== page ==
Chaouki T. Abdallah is the Executive Vice President for Research (EVPR) at the Georgia Institute of Technology. As a direct report to President G.P. “Bud” Peterson and a member of the president’s cabinet, the EVPR serves as chief research officer for the Institute. This position provides overall leadership for the research, economic development, and related support units within Georgia Tech. Professor Abdallah conducts research and teaches courses in the general area of systems theory with a focus on control, communications, and computing systems. His research has been funded by the National Science Foundation, the Air Force Office of Scientific Research, the U.S. Naval Research Laboratory, national laboratories, and various companies. He served as the general chair of the 2008 CDC, the premier IEEE conference in decision and control. Abdallah, who is fluent in English, French, and Arabic, is a senior member of IEEE and a recipient of that organization’s Millennium Medal.
Shan Arora is the Director of The Kendeda Building for Innovative Sustainable Design, a high performance building that serves as a model through which sustainability principles and practices will be explored, tested, and disseminated to inspire change on the Georgia Tech campus and across the Southeast building industry. Georgia Tech is constructing the KBISD to Living Building Challenge 3.1 certification standards, the world’s most rigorous proven building performance standard. Prior to joining Georgia Tech in July 2018, Shan was with Southface Institute where he worked with local and regional partners to increase the amount of clean energy generated in Georgia, promote energy efficiency in the built environment, and expand the region’s clean energy workforce. Shan has an undergraduate and a law degree from Emory University.
Mariam Asad is a doctoral student in the Graduate Program in Digital Media in the School of Literature, Media, and Communication. Her work currently focuses on activism, design, and social justice. She is interested in the different ways that different Atlanta communities discuss, use, and appropriate technologies to do radical political work. She explores how technology design can offer opportunities for civic participation through both policy — and grassroots/community-based initiatives.
Joe Bankoff was appointed chair of The Sam Nunn School of International Affairs in spring 2012 following six years as president & CEO of The Woodruff Arts Center and 32 years as a senior partner at the Atlanta-based law firm of King & Spalding. Mr. Bankoff’s association with Georgia Tech spans more than a decade and has been primarily focused on his work as the head of the law firm’s Intellectual Property and Technology practice group. In 1998 he worked with his, then, law partner, Sam Nunn, in the creation of the first of the Nunn Policy Forums at Georgia Tech. He was a member of the advisory board of the College of Computing and served as its vice chair for several years. He has served as a board member of the Georgia Center for Advanced Telecommunications Technology (GCATT). At the request of Georgia Tech President G. P. “Bud” Peterson, he participated in Georgia Tech’s 2010 strategic planning process. He currently serves as the chair of the nominating committee for the Ivan Allen Jr. Prize for Social Courage.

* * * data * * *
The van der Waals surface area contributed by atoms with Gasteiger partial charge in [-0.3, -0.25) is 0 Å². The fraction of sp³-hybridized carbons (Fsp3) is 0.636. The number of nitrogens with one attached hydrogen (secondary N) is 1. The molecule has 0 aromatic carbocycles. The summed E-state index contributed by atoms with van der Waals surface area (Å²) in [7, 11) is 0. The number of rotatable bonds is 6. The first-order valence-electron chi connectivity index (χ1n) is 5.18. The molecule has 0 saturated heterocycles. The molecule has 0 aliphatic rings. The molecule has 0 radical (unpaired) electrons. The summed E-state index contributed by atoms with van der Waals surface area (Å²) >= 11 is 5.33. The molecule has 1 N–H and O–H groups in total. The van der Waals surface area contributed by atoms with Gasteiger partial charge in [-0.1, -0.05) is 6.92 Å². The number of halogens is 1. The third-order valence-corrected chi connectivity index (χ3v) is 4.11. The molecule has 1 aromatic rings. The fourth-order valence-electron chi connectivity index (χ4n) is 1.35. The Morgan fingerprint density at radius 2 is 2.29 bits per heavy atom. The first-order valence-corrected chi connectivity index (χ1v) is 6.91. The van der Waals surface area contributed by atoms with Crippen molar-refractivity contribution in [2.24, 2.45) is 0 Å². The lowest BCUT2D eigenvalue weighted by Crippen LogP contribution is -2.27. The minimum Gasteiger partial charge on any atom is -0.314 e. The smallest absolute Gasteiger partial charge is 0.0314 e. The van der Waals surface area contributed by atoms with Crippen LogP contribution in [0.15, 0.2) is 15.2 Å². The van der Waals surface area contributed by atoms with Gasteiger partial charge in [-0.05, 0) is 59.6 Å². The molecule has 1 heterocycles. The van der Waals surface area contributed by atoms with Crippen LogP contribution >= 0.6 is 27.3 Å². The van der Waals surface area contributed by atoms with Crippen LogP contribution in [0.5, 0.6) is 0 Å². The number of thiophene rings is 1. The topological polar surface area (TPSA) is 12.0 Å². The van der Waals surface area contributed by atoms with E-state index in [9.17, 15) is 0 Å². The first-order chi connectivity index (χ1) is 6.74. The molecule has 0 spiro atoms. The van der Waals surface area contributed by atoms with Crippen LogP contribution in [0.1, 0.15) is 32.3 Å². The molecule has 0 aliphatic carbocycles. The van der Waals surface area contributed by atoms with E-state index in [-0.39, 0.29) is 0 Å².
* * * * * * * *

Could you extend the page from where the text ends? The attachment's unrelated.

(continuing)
Adam has spent more than 20 years influencing infrastructure and urban regeneration projects across the world. In this time, he has worked for global consulting firms, as well as transformational non-profit organisations. For the past seven years, he has supported the building of movements and marketplaces for sustainable cities. Most recently, as Director of Innovation at EcoDistricts, a Portland-based non-profit think tank, Adam was central to the design of new model of sustainable urban regeneration that was built using a collective impact framework. From 2009, as Executive Director of the Green Building Council of Australia, Adam’s work was focused on designing tools and assessment systems for accelerating and benchmarking sustainable city projects and infrastructure development.